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Home Birth and the Law

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  1. Home Birth and the Law Jonathan Montgomery 25 March 2006

  2. Women’s Rights • Birth rights and the NHS • The nature of ‘rights’ • Present, past and future • Relationships with professionals • Challenging the mythology of obstruction

  3. Provider Based Duties to provide services Accountability for decision-making Institutionally shaped Public service model Women-centred Rights to services Vindication routes Consumer choice & market model Two Models of Rights to Services

  4. Birth Rights: NHS Care ‘a comprehensive health service designed to secure improvement (a) in the physical and mental health of the people… (b) in the prevention, diagnosis and treatment of illness.’ Including ‘facilities for expectant mothers’ (National Health Service Act 1977)

  5. Duties or Rights? • the NHS has to provide only what is ‘necessary’ to meet ‘reasonable requirements’ • English judges think • resource allocation is for parliament • clinical priorities are for doctors

  6. A Lost Legal Right to Home Birth • National Health Service Act 1946, s 43 • Obligation to secure provision of certified midwives • NHS (Amendment) Act 1949, s 22 • ‘services in their homes or certified midwives before and during childbirth…’ • Health Services and Public Health Act 1968, s10 • Enough midwives to provide ‘all services reasonably necessary’ ‘in their homes’ • No specific mention of births

  7. Reconstructing ‘Rights’: Maternity NSF • range of ante-natal, birth and post-birth care services available locally constitutes real choice for women (including home births) • Local options for midwife-led care will include midwife-led units in the community or on a hospital site, and births at home for women who have been appropriately assessed

  8. Draft NHS Act 2006 Clause 3(1) ‘… such services and facilities for the care of pregnant women…as [the Secretary of State] considers are appropriate as part of the health service.’

  9. What if it was … ‘… such services and facilities for the care of pregnant women…as [the Secretary of State] considers are appropriate as part of the health service (including support for birth at home).’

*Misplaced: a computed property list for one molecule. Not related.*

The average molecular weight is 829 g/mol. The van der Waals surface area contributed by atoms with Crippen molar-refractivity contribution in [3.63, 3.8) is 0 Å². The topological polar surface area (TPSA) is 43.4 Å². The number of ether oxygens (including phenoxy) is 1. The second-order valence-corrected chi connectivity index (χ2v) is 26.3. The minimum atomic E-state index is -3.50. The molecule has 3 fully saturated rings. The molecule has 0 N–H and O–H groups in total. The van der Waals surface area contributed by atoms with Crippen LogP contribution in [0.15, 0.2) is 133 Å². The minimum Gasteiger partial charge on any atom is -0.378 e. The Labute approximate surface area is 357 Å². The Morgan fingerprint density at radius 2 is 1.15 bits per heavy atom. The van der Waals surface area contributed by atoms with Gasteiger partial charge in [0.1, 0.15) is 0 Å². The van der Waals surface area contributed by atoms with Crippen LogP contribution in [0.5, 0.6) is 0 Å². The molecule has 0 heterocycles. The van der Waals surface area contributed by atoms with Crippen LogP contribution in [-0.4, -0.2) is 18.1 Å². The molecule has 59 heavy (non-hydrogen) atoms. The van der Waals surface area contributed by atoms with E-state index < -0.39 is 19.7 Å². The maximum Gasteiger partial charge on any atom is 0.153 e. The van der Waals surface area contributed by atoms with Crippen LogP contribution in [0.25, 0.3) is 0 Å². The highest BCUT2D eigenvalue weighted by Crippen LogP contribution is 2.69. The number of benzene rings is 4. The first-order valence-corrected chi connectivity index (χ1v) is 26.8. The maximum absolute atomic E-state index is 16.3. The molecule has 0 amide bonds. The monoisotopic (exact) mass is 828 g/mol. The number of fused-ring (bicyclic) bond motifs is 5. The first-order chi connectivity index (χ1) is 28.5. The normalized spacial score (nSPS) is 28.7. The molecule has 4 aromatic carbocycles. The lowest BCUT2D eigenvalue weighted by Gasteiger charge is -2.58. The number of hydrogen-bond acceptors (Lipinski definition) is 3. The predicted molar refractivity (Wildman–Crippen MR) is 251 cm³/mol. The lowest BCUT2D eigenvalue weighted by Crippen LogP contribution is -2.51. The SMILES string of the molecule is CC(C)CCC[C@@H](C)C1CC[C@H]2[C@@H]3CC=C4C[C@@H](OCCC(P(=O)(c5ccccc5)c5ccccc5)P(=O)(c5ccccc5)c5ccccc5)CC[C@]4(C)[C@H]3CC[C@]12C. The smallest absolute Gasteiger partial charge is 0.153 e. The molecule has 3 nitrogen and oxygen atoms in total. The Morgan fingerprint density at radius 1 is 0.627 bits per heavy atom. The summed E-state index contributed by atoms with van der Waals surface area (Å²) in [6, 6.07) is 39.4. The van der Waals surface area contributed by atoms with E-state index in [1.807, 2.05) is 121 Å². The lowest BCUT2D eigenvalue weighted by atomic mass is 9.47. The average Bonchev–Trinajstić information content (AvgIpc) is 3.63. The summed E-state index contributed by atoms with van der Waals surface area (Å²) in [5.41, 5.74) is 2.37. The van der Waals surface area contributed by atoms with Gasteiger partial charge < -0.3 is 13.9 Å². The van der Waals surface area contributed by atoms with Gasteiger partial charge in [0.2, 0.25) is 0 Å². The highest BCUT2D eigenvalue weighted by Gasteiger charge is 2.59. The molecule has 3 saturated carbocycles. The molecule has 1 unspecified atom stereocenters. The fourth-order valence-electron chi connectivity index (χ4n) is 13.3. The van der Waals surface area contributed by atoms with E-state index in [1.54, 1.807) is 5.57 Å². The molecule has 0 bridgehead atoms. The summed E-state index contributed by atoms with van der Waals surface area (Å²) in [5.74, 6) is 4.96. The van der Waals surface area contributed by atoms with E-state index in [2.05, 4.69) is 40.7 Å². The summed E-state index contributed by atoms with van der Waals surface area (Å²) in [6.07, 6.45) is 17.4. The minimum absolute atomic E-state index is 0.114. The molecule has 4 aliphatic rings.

10. Women’s Rights: Relationships with professionals • To veto proposed care • withhold consent • if competent • To refuse to go to hospital • To discharge themselves from hospital • To non-negligent advice and care

  11. Capacity to Consent • comprehension of nature, purpose and effects of care (or refusing it) • weighing it up so as to make choice • right to choose irrationally • problems of fluctuating capacity

  12. Mental Capacity Act 2005 s 3 • Capacity unless unable to • Understand relevant information • Including foreseeable consequences • Retain that information • Use or weigh that information in making the decision • Communicate decision (by any means) • Fluctuating capacity

  13. So What About the Baby? • Usually a false conflict • Legal rights through the mother • Cannot override competent woman’s choice in interests of baby • Persuasion not coercion

  14. The Midwife’s Role • To respect women’s rights • To act as a responsible midwife • to assess and advise on care • to deliver proper care (including declining to act unprofessionally) • to refer emergencies abnormalities outside current sphere of practice

  15. Outline of Negligence Law (1) Responsibility for ‘victim’ of mishap (‘duty of care’) (2) ‘Standard of care’ not met (3) Injury caused by lapse in care

  16. The Bolam test a doctor is not guilty of negligence if he has acted in accordance with a practice accepted as proper by a responsible body of medical men skilled in that particular art

  17. GP Maternity Services • What do GPs actually undertake to do? • GP contract does not cover birth itself even with ‘additional’ maternity service clause • Emergency services ‘essential’ • The standard of care • ‘battle conditions’ • delegation & referral (transfer) • ‘GP obstetricians’ ?

  18. The Litigation Myths • Litigation is increasing: not true • Litigation is a financial problem: misleading • Collective & individual exposure • The law forces poor practice: not true • Home births are more risky: not true

  19. Source: Hansard Written Answer 28 June 2005

  20. Source: Hansard Written Answer 20 July 2005

  21. % of doctors by grade who would insist on EFM in certain circumstances (Symon 1998)

  22. % of midwives (by grade) who would insist on EFM under certain circumstances (Symon 1998)